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I am trying to learn about streams in node.js!

server.js

var net = require("net");

var server = net.createServer(function(conn) {

  conn.write("welcome!");

  # echo the user input!
  conn.pipe(conn);
});

server.listen("1111", function() {
  console.log("port 1111 opened");
});

telnet test

The server currently echos the user's input

$ telnet localhost 1111
welcome!
hello
hello

desired output

To demonstrate where/how I should process the stream on the server side, I would like to wrap the user's input in {} before echoing it back

$ telnet localhost 1111
welcome!
hello
{hello}
share|improve this question
    
github.com/chovy/nodejs-stream I'd paste the code but I don't do coffeescript. –  chovy Sep 26 '12 at 17:59
    
@chovy i've updated the example to use vanilla js –  naomik Sep 26 '12 at 18:02

3 Answers 3

up vote 2 down vote accepted

This will basically accomplish the exact output you've requested:

var net = require('net');

var server = net.createServer(function(c) {
    c.setEncoding('utf8');
    c.on('data', function(d) {
        c.write('{' + d.trim() + '}\n');
    });
});

server.listen(9871);

First let me call your attention to c.setEncoding('utf8'). This will set a flag on the connection that will automatically convert the incoming Buffer to a String in the utf8 space. This works well for your example, but just note that for improved performance between Sockets it would be better to perform Buffer manipulations.

Simulating the entirety of .pipe() will take a bit more code.

.pipe() is a method of the Stream prototype, which can be found in lib/stream.js. If you take a look at the file you'll see quite a bit more code than what I've shown above. For demonstration, here's an excerpt:

function ondata(chunk) {
  if (dest.writable) {
      if (false === dest.write(chunk) && source.pause) {
          source.pause();
      }
  }
}

source.on('data', ondata);

First a check is made if the destination is writable. If not, then there is no reason to attempt writing the data. Next the check if dest.write === false. From the documentation:

[.write] returns true if the entire data was flushed successfully to the kernel buffer. Returns false if all or part of the data was queued in user memory.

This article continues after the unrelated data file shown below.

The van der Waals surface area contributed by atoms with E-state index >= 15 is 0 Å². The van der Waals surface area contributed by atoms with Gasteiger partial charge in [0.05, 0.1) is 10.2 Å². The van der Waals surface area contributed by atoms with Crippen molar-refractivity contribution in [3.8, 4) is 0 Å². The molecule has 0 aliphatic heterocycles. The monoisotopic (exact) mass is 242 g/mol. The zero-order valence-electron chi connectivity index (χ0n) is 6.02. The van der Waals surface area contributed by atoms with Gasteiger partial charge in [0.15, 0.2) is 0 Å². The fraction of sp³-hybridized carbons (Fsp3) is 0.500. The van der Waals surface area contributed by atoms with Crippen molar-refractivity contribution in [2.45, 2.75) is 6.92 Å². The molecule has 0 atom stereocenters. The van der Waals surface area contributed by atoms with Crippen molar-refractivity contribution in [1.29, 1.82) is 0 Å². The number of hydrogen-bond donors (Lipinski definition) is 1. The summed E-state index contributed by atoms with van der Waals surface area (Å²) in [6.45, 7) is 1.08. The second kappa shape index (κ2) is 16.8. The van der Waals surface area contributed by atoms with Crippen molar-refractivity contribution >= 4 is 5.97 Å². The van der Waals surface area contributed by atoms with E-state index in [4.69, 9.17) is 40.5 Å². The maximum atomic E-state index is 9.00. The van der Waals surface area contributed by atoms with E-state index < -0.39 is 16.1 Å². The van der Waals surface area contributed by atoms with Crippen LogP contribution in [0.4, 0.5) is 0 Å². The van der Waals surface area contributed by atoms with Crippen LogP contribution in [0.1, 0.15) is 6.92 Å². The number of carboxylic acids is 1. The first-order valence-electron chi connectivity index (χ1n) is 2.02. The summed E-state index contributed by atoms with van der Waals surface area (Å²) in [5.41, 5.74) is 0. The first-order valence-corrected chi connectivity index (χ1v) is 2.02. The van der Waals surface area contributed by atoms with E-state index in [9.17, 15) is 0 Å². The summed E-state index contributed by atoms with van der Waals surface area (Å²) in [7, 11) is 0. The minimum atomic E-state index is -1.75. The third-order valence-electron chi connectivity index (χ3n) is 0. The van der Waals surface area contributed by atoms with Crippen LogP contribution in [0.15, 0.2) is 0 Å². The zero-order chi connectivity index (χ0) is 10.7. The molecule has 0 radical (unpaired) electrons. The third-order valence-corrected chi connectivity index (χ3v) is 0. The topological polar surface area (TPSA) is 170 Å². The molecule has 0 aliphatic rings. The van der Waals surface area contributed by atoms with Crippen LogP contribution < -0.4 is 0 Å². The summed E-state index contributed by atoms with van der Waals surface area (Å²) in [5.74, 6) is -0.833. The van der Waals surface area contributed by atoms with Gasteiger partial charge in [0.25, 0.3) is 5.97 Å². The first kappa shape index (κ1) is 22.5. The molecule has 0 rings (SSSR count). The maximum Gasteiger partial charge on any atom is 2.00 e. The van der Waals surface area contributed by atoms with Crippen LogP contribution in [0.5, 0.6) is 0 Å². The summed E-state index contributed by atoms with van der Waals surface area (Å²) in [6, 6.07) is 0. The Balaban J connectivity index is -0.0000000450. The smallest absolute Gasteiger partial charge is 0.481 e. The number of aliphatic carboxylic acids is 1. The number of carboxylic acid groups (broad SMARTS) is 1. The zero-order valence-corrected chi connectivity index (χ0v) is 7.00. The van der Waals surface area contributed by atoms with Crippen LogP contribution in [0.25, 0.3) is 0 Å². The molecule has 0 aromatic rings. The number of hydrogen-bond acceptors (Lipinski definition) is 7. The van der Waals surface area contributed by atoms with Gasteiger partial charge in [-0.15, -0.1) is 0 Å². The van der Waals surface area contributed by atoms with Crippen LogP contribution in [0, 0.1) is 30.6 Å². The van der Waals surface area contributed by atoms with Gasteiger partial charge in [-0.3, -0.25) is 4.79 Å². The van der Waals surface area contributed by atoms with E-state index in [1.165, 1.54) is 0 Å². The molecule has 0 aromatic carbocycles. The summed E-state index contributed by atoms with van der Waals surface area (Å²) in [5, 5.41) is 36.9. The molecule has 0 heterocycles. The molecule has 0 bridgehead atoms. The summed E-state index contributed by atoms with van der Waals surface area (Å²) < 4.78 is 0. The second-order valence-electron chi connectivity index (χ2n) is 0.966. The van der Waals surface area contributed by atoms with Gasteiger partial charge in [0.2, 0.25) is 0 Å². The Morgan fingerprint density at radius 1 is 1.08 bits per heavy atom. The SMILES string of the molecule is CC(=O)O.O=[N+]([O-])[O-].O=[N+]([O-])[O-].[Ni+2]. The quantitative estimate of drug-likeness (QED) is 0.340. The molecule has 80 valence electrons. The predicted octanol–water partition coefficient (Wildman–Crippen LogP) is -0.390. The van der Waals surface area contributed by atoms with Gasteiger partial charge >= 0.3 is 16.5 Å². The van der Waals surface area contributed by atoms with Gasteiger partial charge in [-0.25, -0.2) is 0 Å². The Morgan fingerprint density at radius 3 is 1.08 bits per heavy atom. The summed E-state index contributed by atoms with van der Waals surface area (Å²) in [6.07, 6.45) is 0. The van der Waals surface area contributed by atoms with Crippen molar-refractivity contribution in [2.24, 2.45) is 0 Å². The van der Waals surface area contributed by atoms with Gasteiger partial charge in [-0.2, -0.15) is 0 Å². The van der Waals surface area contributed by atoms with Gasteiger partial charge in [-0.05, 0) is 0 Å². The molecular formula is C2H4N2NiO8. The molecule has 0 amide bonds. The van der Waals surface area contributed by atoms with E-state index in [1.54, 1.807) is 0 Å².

Since Streams live in kernel space, outside of the v8 memory space, it is possible to crash your machine by filling up memory (instead of just crashing the node app). So checking if the message has drained is a safety prevention mechanism. If it hasn't finished draining, then the source will be paused until the drain event is emitted. Here is the drain event:

function ondrain() {
    if (source.readable && source.resume) {
        source.resume();
    }
}

dest.on('drain', ondrain);

Now there is a lot more we could cover with how .pipe() handles errors, cleans up its own event emitters, etc. but I think we've covered the basics.

Note: When sending a large string, it is possible that it will be sent in multiple packets. For this reason it may be necessary to do something like the following:

var net = require('net');

var server = net.createServer(function(c) {
    var tmp = '';
    c.setEncoding('utf8');
    c.on('data', function(d) {
        if (d.charCodeAt(d.length - 1) !== 10) {
            tmp += d;
        } else {
            c.write('{' + tmp + d.trim() + '}\n');
            tmp = '';
        }
    });
});

server.listen(9871);

Here we use the assumption that the string is ended by the new line character (\n, or ascii character code 10). We check the end of the message to see if this is the case. If not, then we temporarily store the message from the connection until the new line character is received.

This may not be a problem for your application, but thought it would be worth noting.

share|improve this answer
    
Great! Follow up question: What is the purpose of the .pipe() method if it's just passing data through unmodified? –  naomik Sep 26 '12 at 18:09
    
.pipe() pipes the data from one stream into another –  supernova Sep 26 '12 at 23:20

you can do something like

conn.on 'data', (d) ->
  conn.write "{#{d}}"

the .pipe method is basically just attaching the data event of the input stream to write to the output stream

share|improve this answer

I'm not sure about net() actually, but I imagine it's quite similar to http:

http.createServer(function (req, res) {


        res.writeHead(200, {'Content-Type': 'text/event-stream'});
        http.get(options, function(resp){
            resp.on('data', function(chunk){
                res.write("event: meetup\n");
                res.write("data: "+chunk.toString()+"\n\n");
            });
        }).on("error", function(e){
            console.log("Got error: " + e.message);
        });
});

https://github.com/chovy/nodejs-stream

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